|BY GEORGE L. RUFFIN GEORGE L. RUFFIN (1834-1885) the first Negro judge to be appointed in Massachusetts, graduated in Law from Harvard, 1869. He served in the legislature of Massachusetts two terms, and in the Boston Council two terms. ... Read more of Crispus Attucks at Martin Luther King.ca|| Informational|
Medical ArticlesCold Taking
Where cold is easily "taken," it is the skin which is defectiv...
_Aconite_ and _Bell._ are two important remedies in this affe...
All endoscopic procedures should be performed in a somewhat ...
Length Of The Fast
How long should a person fast? In cases where there are serio...
Compression Stenosis Of The Trachea
Decannulation in these cases can only follow the removal of ...
Difficulties Of Esophagoscopy
The beginner may find the esophagoscope seemingly rigidly fi...
The following are the antidotes and remedies for some of the m...
Diet For A Healthy Person
I doubt that it is possible to be totally healthy in the twen...
This is usually a bodily illness, though often regarded as men...
The Speech Organs
The Voice, a Waste Product. It is one of the most curious thi...
Ankle Twisted Or Crushed
Place the foot as soon as possible in warm water, as hot as ca...
Biscuits And Water
The biscuits referred to are manufactured in Saltcoats.[A] The...
Mineral Acids Muriatic Acid Prescriptions
have also been used with good effect in some epidemics. _Muri...
Cures As Self-applied
Often young people in lodgings are in difficulty for want of s...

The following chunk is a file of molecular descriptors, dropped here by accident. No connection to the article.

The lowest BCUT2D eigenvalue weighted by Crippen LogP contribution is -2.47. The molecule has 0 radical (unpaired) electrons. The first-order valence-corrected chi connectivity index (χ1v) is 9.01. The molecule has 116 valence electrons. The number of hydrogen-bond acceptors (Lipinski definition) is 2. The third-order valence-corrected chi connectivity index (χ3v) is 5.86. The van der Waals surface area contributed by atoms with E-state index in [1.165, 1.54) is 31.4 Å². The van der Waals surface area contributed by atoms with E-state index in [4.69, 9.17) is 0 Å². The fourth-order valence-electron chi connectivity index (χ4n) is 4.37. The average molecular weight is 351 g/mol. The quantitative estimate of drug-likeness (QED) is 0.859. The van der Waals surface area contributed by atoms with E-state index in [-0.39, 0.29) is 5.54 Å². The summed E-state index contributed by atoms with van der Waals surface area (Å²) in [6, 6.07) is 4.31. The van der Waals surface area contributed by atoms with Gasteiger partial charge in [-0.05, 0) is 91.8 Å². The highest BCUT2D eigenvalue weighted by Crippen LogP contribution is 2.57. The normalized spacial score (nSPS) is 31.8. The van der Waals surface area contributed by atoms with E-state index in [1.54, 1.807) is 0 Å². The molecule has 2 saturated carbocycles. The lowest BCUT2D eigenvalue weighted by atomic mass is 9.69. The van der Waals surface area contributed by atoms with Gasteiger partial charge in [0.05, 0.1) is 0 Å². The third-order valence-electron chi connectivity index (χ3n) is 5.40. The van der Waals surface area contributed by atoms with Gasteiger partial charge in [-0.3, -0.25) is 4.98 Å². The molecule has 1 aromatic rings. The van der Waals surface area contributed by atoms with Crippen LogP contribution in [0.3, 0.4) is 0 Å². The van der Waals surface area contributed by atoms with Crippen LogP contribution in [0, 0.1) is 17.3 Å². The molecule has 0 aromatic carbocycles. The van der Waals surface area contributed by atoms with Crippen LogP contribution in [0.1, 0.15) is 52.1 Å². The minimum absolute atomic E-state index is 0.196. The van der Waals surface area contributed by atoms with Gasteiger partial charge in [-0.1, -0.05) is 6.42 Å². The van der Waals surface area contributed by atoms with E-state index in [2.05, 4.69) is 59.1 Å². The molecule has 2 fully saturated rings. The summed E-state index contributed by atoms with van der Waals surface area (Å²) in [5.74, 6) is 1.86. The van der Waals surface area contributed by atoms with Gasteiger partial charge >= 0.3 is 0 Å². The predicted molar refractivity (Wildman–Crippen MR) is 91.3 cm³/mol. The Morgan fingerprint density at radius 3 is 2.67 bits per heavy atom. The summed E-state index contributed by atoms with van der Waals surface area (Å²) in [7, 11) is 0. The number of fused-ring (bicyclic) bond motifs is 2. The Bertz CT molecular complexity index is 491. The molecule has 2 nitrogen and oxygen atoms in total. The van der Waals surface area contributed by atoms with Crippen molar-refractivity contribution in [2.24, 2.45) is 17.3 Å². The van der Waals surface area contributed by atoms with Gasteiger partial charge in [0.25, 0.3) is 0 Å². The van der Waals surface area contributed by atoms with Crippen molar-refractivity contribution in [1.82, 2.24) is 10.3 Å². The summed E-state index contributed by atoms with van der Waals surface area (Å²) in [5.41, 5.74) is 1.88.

Ulcers Case Xxxi
Mr. S. aged 30, had a sore two inches in length in the groin,...
Giddiness And Trembling
This comes very often as the result of loss of nerve power in ...
Treatment Of Other Eruptive Fevers
The treatment as prescribed for scarlatina in this pamphlet, ...
Scarlatina Sine Exanthemate
There are also mild cases of scarlet-fever, when little or no...
Take A D or B D current, full medium force. Treat with N. P. ...
will often cure malignant ulcers both of the breast and uteru...
Source: Papers On Health
Though often but slight, disappearing in a few minutes by some
simple device, such as holding the breath, when long continued this
becomes most serious. Very often it is an added distress in trouble
which is itself incurable; but while the patient's life cannot be
saved, the hiccup may be relieved. In the common case of infant hiccup,
a lessening of the over-supply of food may be all that is required. One
or two teaspoonfuls of hot water given to the infant will usually give
immediate relief. For a grown-up person with a slight attack, one or
two teacupfuls of the same will also usually prove a remedy. For
serious cases the treatment is a large BRAN POULTICE (see) placed on
the back, opposite the stomach. Well oil the back before and after the
poultice, and leave it on for an hour. If this fails, after a little,
prepare a blanket as directed under Fomentation. Roll it up until it is
the size of the patient's back, and let him lie down on it. (Read here
article on Heat and Weakness.) Then a small cold towel may be passed
gently over the stomach. This will generally relieve. It may be
repeated if necessary.
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